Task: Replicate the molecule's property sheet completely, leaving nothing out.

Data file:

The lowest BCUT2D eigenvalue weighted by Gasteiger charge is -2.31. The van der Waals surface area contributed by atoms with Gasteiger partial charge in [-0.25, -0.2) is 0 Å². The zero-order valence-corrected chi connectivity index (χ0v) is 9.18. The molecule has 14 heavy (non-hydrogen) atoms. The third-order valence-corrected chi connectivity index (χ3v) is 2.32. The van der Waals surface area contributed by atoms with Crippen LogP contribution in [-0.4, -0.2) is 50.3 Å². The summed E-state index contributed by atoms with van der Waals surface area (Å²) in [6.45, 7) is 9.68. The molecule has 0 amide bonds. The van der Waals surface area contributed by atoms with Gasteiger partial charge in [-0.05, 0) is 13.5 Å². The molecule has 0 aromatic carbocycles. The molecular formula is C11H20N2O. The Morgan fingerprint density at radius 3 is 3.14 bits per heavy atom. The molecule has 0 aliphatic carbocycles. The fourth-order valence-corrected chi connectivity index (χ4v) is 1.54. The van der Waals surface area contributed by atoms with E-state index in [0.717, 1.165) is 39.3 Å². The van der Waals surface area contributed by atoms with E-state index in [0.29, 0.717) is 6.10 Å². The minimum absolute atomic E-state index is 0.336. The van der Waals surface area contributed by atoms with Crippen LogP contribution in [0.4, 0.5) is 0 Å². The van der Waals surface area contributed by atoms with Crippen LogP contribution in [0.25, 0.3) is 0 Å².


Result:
The lowest BCUT2D eigenvalue weighted by Gasteiger charge is -2.31. The van der Waals surface area contributed by atoms with Gasteiger partial charge in [-0.25, -0.2) is 0 Å². The zero-order valence-corrected chi connectivity index (χ0v) is 9.18. The molecule has 14 heavy (non-hydrogen) atoms. The third-order valence-corrected chi connectivity index (χ3v) is 2.32. The van der Waals surface area contributed by atoms with Crippen LogP contribution in [-0.4, -0.2) is 50.3 Å². The summed E-state index contributed by atoms with van der Waals surface area (Å²) in [6.45, 7) is 9.68. The molecule has 0 amide bonds. The van der Waals surface area contributed by atoms with Gasteiger partial charge in [-0.05, 0) is 13.5 Å². The molecule has 0 aromatic carbocycles. The molecular formula is C11H20N2O. The Morgan fingerprint density at radius 3 is 3.14 bits per heavy atom. The molecule has 0 aliphatic carbocycles. The fourth-order valence-corrected chi connectivity index (χ4v) is 1.54. The van der Waals surface area contributed by atoms with E-state index in [0.717, 1.165) is 39.3 Å². The van der Waals surface area contributed by atoms with E-state index in [0.29, 0.717) is 6.10 Å². The minimum absolute atomic E-state index is 0.336. The van der Waals surface area contributed by atoms with Crippen LogP contribution in [0.4, 0.5) is 0 Å². The van der Waals surface area contributed by atoms with Crippen LogP contribution in [0.25, 0.3) is 0 Å².